“O God, our help in ages past, / Our hope for years to come, / Our shelter from the stormy blast, / And our eternal home!”

It’s been a year.

I started off the year with amnesia. (One of the medications I was given before my hand surgery had the side effect of forward amnesia for ~24 hours. I remember being in the recovery room, then about 15 minutes when I was at home. The next day, I didn’t remember anything else that had happened. Funny way to start out the year.)

Then my next challenge was eating soup with my non-dominant hand. I had to become somewhat ambidextrous quickly.

Like 2017, I spent the first few months of 2018 in rehab, trying to gain back the functioning of one of my joints. However, this recovery was infinitely less difficult than the previous year. Things starting looking up as I finished out my undergrad experience.

Then I got sick. And a few months later, I realized that the issue was here to stay. Thank you, POTS. At the end of 2018, I still feel inadequate in managing these new symptoms of my autonomic nervous system. (It’s hard to control the functions that your body is supposed to perform naturally.)

2019 will not be without its challenges. I’ve seen my shoulder surgeon again to discuss operating on my other shoulder. TBD whether or not this occurs in 2019. And I’m sure I’ll develop new symptoms, as I have each year for the past few years.

But I am truly looking forward to this new year. Here’s why.

As I begin my second semester in my Master of Social Work program, I’ll begin an internship that will continue at this site until I graduate. I can’t wait to start working with the Alabama Head Injury Foundation!

This organization provides services to traumatic brain injury (TBI) patients and acquired brain injury (ABI) patients throughout the state. From AHIF’s website:

Traumatic Brain Injury (TBI).  TBI is caused by a blow or jolt to the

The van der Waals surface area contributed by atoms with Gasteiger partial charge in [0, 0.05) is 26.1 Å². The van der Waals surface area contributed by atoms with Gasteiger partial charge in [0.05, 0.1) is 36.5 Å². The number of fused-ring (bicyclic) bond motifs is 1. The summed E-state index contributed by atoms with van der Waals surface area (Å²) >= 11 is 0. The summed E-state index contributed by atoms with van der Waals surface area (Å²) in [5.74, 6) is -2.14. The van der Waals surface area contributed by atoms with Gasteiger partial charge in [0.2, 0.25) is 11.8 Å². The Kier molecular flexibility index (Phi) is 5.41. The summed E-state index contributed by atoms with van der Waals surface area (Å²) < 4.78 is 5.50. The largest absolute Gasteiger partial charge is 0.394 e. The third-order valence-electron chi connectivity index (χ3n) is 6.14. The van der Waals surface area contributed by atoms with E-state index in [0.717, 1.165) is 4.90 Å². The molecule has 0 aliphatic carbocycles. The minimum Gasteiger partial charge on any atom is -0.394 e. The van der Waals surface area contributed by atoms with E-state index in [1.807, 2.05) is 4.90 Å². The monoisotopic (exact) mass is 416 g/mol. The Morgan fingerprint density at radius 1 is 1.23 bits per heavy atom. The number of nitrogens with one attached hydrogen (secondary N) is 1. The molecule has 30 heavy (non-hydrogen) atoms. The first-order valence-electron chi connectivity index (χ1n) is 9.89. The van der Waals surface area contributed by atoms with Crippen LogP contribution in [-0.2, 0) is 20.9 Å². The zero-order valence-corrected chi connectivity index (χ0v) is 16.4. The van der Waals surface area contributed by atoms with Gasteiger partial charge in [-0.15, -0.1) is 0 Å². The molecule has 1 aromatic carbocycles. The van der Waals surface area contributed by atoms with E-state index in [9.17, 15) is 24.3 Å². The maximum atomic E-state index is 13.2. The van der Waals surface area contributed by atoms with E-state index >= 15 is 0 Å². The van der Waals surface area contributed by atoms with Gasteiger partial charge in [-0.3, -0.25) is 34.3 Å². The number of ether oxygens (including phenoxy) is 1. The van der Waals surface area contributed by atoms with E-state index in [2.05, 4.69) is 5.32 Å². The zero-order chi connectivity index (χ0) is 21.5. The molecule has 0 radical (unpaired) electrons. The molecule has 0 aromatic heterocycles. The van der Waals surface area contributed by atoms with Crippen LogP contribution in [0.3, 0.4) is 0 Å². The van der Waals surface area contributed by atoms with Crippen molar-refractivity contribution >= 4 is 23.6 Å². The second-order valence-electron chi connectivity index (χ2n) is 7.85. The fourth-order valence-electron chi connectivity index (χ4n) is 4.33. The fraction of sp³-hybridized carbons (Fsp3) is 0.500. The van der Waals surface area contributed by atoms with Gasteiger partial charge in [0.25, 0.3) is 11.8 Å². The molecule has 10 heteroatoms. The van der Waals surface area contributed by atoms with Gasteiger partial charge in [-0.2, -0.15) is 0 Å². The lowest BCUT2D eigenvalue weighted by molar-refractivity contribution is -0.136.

head or a penetrating head injury that disrupts the normal function of the
brain. A rapid acceleration or deceleration of the head, which can force the
brain to move back and forth inside the skull, can also cause TBI. The stress from these rapid movements pull apart nerve fibers and cause damage to the brain tissue.

Acquired Brain Injury (ABI).  ABI is an injury to the brain that has
occurred after birth and is not hereditary, congenital or degenerative. ABI
takes place at the cellular level within the brain; most symptoms of ABIs are
very similar to those of TBIs.

The people I’ll have the privilege of working with have experienced injuries that have altered not only their daily routines but also the courses of their lives. They have most likely experienced grief over the loss of particular abilities and the normalcy of their lives before obtaining injuries. They likely become frustrated each time they desire to perform a task that their bodies prohibit them from performing. They are likely seeking hope in situations that probably feel hopeless.

In addition to getting to know these inspiring men, women, and children, I am excited to work with these patients because of my ability to empathize with parts of their situations. As I learn how to support these individuals, I believe that God will be redeeming my own story.

In my first semester in this grad program, the LORD taught me, through my professors and mentors, that I don’t have to share my own story in order for the LORD to redeem it. Part of the redemption of my story is the absorption of my own story into God’s overarching story of redemption of His people; elements of my own story (i.e. being spiritually disabled, grace enabled) can point to the ultimate hope we have for ultimate redemption, because of Jesus’ death and resurrection. I can imagine no greater privilege than for my story to be used in this way.

I recently listened to the English translation of an Advent sermon Dietrich Bonhoeffer preached on Luke 21. In verses 27 and 28, Jesus proclaims, “At that time they will see the Son of Man coming in a cloud with power and great glory.  When these things begin to take place, stand up and lift up your heads, because your redemption is drawing near.” Bonhoeffer describes the waiting believers experience until Jesus’ return:

Think of a hospital where a patient lies, suffering from an incurable disease, in agony with indescribable pain, dying slowly and slowly longing for the peace of death to end this plague. And now one day, the doctor comes to the patient and says with confidence, “Today you will be released. Your terminal illness will be healed. Lift up your head, and be delivered from your pain.”

Even if my redemption doesn’t come with complete physical healing in this lifetime, my redemption is coming with Christ, as He enters our realm once more to set an end to death and mourning and crying and pain.

In this coming season, I can’t wait to watch God work all things together for good (Romans 8:28).


My Not-Samford Story

With graduation approaching, I’m frequently asked what my future plans are. Not everything is completely worked out yet, but this post is an attempt to explain at least one decision I’ve arrived at.